Is there something similar to the Applicative
type class, but where there are two functors for each side of the application which are different?
i.e. (<*>) :: (Functor f, Functor g) => f (a -> b) -> g a -> f b
Is there something similar to the Applicative
type class, but where there are two functors for each side of the application which are different?
i.e. (<*>) :: (Functor f, Functor g) => f (a -> b) -> g a -> f b
(Following a suggestion from @dfeuer in the comments.)
There is a construction called day convolution that lets you preserve the distinction between two functors when performing applicative operations, and delay the moment of transforming one into the other.
The Day
type is simply a pair of functorial values, together with a function that combines their respective results:
data Day f g a = forall b c. Day (f b) (g c) (b -> c -> a)
Notice that the actual return values of the functors are existencialized; the return value of the composition is that of the function.
Day
has advantages over other ways of combining applicative functors. Unlike Sum
, the composition is still applicative. Unlike Compose
, the composition is "unbiased" and doesn't impose a nesting order. Unlike Product
, it lets us easily combine applicative actions with different return types, we just need to provide a suitable adapter function.
For example, here are two Day ZipList (Vec Nat2) Char
values:
{-# LANGUAGE DataKinds #-}
import Data.Functor.Day -- from "kan-extensions"
import Data.Type.Nat -- from "fin"
import Data.Vec.Lazy -- from "vec"
import Control.Applicative
day1 :: Day ZipList (Vec Nat2) Char
day1 = Day (pure ()) ('b' ::: 'a' ::: VNil) (flip const)
day2 :: Day ZipList (Vec Nat2) Char
day2 = Day (ZipList "foo") (pure ()) const
(Nat2
is from the fin package, it is used to parameterize a fixed-size Vec
from vec.)
We can zip them together just fine:
res :: Day ZipList (Vec Nat2) (Char,Char)
res = (,) <$> day1 <*> day2
And then transform the Vec
into a ZipList
and collapse the Day
:
res' :: ZipList (Char,Char)
res' = dap $ trans2 (ZipList . toList) res
ghci> res'
ZipList {getZipList = [('b','f'),('a','o')]}
Using the dap
and trans2
functions.
Possible performance catch: when we lift one of the functors to Day
, the other is given a dummy pure ()
value. But this is dead weight when combining Day
s with (<*>)
. One can work smarter by wrapping the functors in Lift
for transformers, to get faster operations for the simple "pure" cases.
Day
: my "process-streaming" library uses Day
internally to combine handlers for the stdin, stdout and stderr of an external process into a single Applicative
. hackage.haskell.org/package/process-streaming-0.9.3.0/docs/… It also uses the Lift
trick.
– danidiaz
Apr 17 at 19:17
One general concept of "sequence type" is a free monoid. Since you're looking at polymorphic sequence types, we can build on Traversable
.
class Semigroup1 t where
(<=>) :: t a -> t a -> t a
class Semigroup1 t => Monoid1 t where
mempty1 :: t a
See note below.
class (Traversable t, Monoid1 t) => Sequence t where
singleton :: a -> t a
How is that a sequence type? Very inefficiently. But we could add a bunch of methods with default implementations to make it efficient. Here are some basic functions:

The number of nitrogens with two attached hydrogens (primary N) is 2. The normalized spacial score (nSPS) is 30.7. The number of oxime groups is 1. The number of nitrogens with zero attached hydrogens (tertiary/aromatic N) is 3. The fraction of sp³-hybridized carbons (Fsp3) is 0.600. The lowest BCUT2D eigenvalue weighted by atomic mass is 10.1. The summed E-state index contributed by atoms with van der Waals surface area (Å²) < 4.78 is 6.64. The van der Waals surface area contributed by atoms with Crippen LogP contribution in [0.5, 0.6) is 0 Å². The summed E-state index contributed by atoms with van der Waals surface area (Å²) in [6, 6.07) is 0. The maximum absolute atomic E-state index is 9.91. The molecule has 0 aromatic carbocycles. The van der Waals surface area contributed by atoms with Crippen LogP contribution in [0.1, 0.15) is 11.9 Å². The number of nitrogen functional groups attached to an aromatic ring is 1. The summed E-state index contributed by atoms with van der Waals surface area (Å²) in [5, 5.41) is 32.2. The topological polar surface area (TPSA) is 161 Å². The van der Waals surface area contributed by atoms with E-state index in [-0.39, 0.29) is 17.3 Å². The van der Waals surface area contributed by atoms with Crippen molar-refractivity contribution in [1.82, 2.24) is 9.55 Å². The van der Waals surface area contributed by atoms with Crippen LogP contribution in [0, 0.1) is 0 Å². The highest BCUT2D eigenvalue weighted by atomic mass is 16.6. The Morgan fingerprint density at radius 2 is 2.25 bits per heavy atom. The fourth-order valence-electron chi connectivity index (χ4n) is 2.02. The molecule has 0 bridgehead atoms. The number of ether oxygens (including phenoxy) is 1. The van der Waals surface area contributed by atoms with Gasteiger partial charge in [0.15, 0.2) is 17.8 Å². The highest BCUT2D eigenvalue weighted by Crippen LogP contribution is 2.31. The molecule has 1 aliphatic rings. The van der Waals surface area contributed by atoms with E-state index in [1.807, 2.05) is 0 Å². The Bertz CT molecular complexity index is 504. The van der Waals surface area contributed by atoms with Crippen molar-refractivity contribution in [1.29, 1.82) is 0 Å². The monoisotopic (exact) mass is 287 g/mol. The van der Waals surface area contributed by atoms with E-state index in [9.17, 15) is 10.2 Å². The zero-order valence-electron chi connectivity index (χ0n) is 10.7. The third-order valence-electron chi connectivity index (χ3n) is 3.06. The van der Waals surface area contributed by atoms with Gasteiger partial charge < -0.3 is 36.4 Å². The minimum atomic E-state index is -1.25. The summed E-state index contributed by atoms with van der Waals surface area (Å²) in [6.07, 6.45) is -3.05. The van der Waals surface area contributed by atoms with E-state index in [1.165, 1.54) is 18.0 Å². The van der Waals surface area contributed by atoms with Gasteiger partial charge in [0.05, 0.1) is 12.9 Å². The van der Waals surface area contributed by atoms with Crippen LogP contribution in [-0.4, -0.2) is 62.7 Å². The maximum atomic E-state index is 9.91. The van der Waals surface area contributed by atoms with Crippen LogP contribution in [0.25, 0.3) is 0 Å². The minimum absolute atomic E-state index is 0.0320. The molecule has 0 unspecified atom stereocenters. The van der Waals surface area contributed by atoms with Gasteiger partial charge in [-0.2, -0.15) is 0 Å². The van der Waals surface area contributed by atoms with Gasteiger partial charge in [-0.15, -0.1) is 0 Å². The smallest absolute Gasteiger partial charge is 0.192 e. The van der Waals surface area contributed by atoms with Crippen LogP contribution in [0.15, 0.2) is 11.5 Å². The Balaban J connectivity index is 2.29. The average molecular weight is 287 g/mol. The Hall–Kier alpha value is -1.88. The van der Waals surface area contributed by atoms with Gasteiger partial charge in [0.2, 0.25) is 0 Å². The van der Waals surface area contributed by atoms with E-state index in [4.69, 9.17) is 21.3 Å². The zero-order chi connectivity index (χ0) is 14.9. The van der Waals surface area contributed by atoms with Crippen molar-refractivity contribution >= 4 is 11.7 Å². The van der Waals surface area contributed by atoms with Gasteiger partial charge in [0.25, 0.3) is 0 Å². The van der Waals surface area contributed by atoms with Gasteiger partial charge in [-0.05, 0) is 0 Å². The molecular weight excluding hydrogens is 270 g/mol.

cons :: Sequence t => a -> t a -> t a
cons x xs = singleton x <=> xs
fromList
:: (Foldable f, Sequence t)
=> f a -> t a
fromList = foldr cons mempty1
uncons :: Sequence t => t a -> Maybe (a, t a)
uncons xs = case toList xs of
y:ys -> Just (y, fromList ys)
[] -> Nothing
With these tools, you can zip any two sequences to make a third.
zipApp :: (Foldable t, Foldable u, Sequence v) = t (a -> b) -> u a -> v b
zipApp fs xs = fromList $ zipWith ($) (toList fs) (toList xs)
For bleeding edge GHC, you can use QuantifiedConstraints
and RankNTypes
and ConstraintKinds
and define
type Semigroup1 t = forall a. Semigroup (t a)
type Monoid1 t = forall a. Monoid (t a)
Doing it this way would let you write, e.g.,
fromList = foldMap singleton
From your comment, I think you might be trying to construct:
import Data.Foldable
import Data.Traversable
foo :: (Traversable f, Foldable g) => f (a -> b) -> g a -> f b
foo f g = snd $ mapAccumR (\(a:as) fab -> (as, fab a)) (toList g) f
This allows, for example:
> import qualified Data.Vector as V
> foo [(+1),(+2),(+3)] (V.fromList [5,6,7])
[8,8,8]
>
foo [(+1),(+2),(+3)] (V.fromList [5,6,7,8])
works, foo [(+1),(+2),(+3)] (V.fromList [5,6])
bombs with "Non-exhaustive patterns in lambda"
.
– Will Ness
Apr 17 at 16:42
cycle
the list from g
, which seems like a terrible idea, or you could restrict the function to f
that are isomorphic to []
(e.g., use constraint IsList f
).
– K. A. Buhr
Apr 17 at 17:54
I don't know of any general I would write the concrete version, or at most generalize over the input types. Here are examples with fromList
.Vector
, ignoring that Data.Vector.zip
already exists.
import qualified Data.Vector as V
import Data.Vector (Vector)
import Data.Foldable
import GHC.Exts (IsList(fromList))
zipV1 :: Vector (a -> b) -> Vector a -> Vector b
zipV1 fs as = V.fromList (zipWith ($) (V.toList fs) (V.toList as))
zipV2 :: (Foldable f, Foldable g, IsList (f b)) => f (a -> b) -> g a -> f b
zipV2 fs as = fromList (zipWith ($) (toList fs) (toList as))
You could use IsList
instead of Foldable
in the second example.
fromList
from IsList
, so that would work, and many standard list-isomorphic sequences will support it (e.g., Vector
already as an instance).
– K. A. Buhr
Apr 17 at 17:56
f
and apply it to theg a
to get ag b
, you still need something with typeg b -> f b
to get your final result. – chepner Apr 17 at 14:20g (a -> b)
fromf (a -> b)
in the first place.) – chepner Apr 17 at 14:23